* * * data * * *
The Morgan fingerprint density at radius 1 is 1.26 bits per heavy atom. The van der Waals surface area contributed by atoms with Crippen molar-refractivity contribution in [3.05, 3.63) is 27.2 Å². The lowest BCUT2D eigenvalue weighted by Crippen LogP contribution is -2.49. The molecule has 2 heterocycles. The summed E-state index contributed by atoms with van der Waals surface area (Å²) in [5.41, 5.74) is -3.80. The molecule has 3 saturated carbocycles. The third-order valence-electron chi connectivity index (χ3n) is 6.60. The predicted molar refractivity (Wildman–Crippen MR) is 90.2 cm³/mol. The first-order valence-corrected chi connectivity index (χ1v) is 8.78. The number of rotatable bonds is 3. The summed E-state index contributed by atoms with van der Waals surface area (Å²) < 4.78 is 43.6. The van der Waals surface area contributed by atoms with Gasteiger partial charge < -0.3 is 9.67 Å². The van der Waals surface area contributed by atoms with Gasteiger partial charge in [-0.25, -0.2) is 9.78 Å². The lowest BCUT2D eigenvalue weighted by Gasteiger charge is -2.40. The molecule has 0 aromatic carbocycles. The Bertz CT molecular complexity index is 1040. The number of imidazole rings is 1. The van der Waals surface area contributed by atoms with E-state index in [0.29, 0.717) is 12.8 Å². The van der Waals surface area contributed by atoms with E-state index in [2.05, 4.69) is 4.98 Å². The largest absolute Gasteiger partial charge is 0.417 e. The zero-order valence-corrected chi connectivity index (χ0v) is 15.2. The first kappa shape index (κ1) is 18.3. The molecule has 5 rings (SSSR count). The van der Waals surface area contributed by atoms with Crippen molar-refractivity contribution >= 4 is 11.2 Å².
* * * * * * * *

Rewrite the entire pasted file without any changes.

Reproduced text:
The Morgan fingerprint density at radius 1 is 1.26 bits per heavy atom. The van der Waals surface area contributed by atoms with Crippen molar-refractivity contribution in [3.05, 3.63) is 27.2 Å². The lowest BCUT2D eigenvalue weighted by Crippen LogP contribution is -2.49. The molecule has 2 heterocycles. The summed E-state index contributed by atoms with van der Waals surface area (Å²) in [5.41, 5.74) is -3.80. The molecule has 3 saturated carbocycles. The third-order valence-electron chi connectivity index (χ3n) is 6.60. The predicted molar refractivity (Wildman–Crippen MR) is 90.2 cm³/mol. The first-order valence-corrected chi connectivity index (χ1v) is 8.78. The number of rotatable bonds is 3. The summed E-state index contributed by atoms with van der Waals surface area (Å²) < 4.78 is 43.6. The van der Waals surface area contributed by atoms with Gasteiger partial charge < -0.3 is 9.67 Å². The van der Waals surface area contributed by atoms with Gasteiger partial charge in [-0.25, -0.2) is 9.78 Å². The lowest BCUT2D eigenvalue weighted by Gasteiger charge is -2.40. The molecule has 0 aromatic carbocycles. The Bertz CT molecular complexity index is 1040. The number of imidazole rings is 1. The van der Waals surface area contributed by atoms with E-state index in [0.29, 0.717) is 12.8 Å². The van der Waals surface area contributed by atoms with E-state index in [2.05, 4.69) is 4.98 Å². The largest absolute Gasteiger partial charge is 0.417 e. The zero-order valence-corrected chi connectivity index (χ0v) is 15.2. The first kappa shape index (κ1) is 18.3. The molecule has 5 rings (SSSR count). The van der Waals surface area contributed by atoms with Crippen molar-refractivity contribution >= 4 is 11.2 Å².